Some of the most exhilarating travel experiences I’ve had have involved aerial sightseeing. I’ve taken a helicopter flight over the grand canyon in the USA and I’ve flown in a small plane over the Nazca lines in Peru. Both were amazing! But neither of these were as spectacular and breathtaking as taking a scenic flight over Namibia.
In my post on the 11 Ways to Explore the Namib Desert, I wrote about how I had become intrigued by Namibia after seeing photos of the desert that were taken from the International Space Station. Not only did this make me want to go to Namibia, but it also made me want to see it from the air. So when I was planning my bucket list road trip around Namibia, I set about finding a way to include an aerial tour or Namib Desert scenic flight.
How to take a Scenic Flight over Namibia
There are several scenic flights and fly-in safaris in Namibia, and I looked at a few of them. I considered a scenic flight around the Sossusvlei area, and I was very close to booking a hot air balloon ride. In the end, I booked a small plane scenic flight with Pleasure Flights & Safaris because they offered a really extensive route: I wanted to see as much of Namibia from the air as I possibly could, and their ‘Ultimate South’ route seemed to offer just that. I don’t have any kind of commission deal with them – but I am happy to recommend them because my scenic flight was amazing.
The flight starts in Swakopmund and heads south over the Namib sand sea, carries on all the way to Fish River Canyon, and then heads back up north over the Sperrgebiet, before stopping in Lüderitz. After exploring the ghost town of Kolmanskop, grabbing some lunch and refuelling the plane, the flight resumes up the ‘forbidden coast’.
In this post, I will share the amazing things I saw during this flight, in the order that I saw them.
A note on scenic flights pricing
The cost of scenic flights can depend on how many people are booked – ie the fewer seats sold, the more expensive those seats are. I guess this ensures the basic costs are going to be met, regardless of how many people book. If you end up being the only one booked and you are facing a hefty charge, you can cancel.
Incidentally, this is what happened to my husband and me, but we decided to bite the bullet to pay the full whack anyway. Let’s just say it’s the most expensive day I’ve ever had after paying the deposit for my flat and getting married.
But it was worth it! Hopefully these images will illustrate why…
Prepare for an early start
Our scenic flight over Namibia started with a pre-dawn pick up from our guesthouse in Swakopmund. We were driven out to Arandis airport, where we met Matthias, our pilot. The airport was empty – we pretty much just got in the tiny little Cessna plane and took off (there was a small part of me that wondered whether this was legit)!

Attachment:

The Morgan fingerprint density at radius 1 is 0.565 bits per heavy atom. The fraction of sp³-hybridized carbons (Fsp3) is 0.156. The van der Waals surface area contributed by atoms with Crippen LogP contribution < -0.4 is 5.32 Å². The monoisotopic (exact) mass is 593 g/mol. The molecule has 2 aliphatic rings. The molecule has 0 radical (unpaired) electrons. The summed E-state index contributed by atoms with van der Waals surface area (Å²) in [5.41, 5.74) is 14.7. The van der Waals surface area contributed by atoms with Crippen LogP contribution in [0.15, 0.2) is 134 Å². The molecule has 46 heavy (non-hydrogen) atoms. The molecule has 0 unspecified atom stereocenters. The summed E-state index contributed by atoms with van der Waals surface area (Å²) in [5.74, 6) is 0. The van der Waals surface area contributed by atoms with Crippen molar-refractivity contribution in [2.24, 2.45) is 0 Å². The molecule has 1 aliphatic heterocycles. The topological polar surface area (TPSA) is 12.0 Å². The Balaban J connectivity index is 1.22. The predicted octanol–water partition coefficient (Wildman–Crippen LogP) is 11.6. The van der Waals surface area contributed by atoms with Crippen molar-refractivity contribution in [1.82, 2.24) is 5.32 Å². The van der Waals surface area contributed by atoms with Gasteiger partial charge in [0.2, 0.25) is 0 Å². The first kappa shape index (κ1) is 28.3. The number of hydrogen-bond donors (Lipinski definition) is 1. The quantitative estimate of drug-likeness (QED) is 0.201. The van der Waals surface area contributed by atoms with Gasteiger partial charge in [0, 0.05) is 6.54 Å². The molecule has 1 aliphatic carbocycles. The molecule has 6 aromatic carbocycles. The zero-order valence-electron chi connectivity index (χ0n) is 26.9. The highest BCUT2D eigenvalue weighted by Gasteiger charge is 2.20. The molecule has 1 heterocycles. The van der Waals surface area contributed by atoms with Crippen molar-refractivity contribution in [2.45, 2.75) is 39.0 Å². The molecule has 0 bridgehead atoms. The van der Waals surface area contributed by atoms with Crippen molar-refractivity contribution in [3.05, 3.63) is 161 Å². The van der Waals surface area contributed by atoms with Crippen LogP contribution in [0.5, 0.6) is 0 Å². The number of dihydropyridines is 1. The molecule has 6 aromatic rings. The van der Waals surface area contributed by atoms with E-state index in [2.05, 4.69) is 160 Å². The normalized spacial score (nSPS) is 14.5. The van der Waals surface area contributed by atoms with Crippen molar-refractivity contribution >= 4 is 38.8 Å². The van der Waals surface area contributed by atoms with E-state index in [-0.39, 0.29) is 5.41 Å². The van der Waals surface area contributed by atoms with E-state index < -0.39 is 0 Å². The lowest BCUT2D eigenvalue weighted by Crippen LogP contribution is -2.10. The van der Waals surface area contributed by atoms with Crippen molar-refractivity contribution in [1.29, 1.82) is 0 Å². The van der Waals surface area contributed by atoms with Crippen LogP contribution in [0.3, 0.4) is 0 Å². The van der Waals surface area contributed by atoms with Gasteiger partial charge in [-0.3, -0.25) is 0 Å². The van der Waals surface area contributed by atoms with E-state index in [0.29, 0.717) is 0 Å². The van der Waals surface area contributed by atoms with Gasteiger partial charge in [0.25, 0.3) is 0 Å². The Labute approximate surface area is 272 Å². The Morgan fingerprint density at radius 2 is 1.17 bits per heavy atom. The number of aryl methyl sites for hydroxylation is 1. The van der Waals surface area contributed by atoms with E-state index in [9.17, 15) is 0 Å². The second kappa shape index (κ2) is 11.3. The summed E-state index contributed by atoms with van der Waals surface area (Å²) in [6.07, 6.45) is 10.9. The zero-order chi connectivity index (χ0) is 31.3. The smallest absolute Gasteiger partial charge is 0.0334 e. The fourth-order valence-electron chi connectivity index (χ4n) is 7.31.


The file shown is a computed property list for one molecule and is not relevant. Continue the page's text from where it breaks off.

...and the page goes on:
Photos 1-2: Plains of the Namib-Nakluft National Park
South of Arandis, the sun rose over rocky plains. It’s a geologist’s dream: black seams of rock cross the landscape in ridges; rivers have cut channels into the rock over millions of years.
I was so keen to seen to see the Namib Desert, I was scanning the horizon for any sign of red sand! And after flying over rocky land for about 30 minutes, we saw it: the dunes stop pretty abruptly at the Kuiseb River, like an imposing orange border patrol.
Photos 3-6: The Glorious Sand Sea
After the border, as we flew deeper over the Namib-Nakluft sand sea, the sand got thicker and the dunes seemed to form more complex, curvy formations.
This inland area of red sand is the oldest part of the Namib sand sea: the red colour comes from iron oxidising in the sand over billions of years. However, in the light of the rising sun, the colours seemed to shift and sometimes the sand was golden orange, sometimes deep red and other times almost mauve and iridescent.
I loved the different shapes that had been formed by the elements over so many years – sometimes crisp edges and sometimes soft and fluid-looking.
For me, this was my favourite part of the flight: these huge dunes were what I’d been obsessing about, and I couldn’t quite believe I was seeing them with my own eyes.
I was torn between taking tonnes of photos so I could capture the spectacle – and just sitting back and enjoy the phenomenal view. Luckily I could do both because the desert is big, so we were flying over it for a while.
It did occur to me that if our plane crashed here, we’d have a tough time surviving in such a huge expanse of sand… But I didn’t dwell on that – there was too much scenery to enjoy!
Photos 7-10: Tsauchab Corridor & the Devil’s fork
After about an hour of flying, the red dunes gave way to pockets of bright white clay pans and we were over Sossusvlei, that iconic white playground in the middle of the desert that I wrote about previously.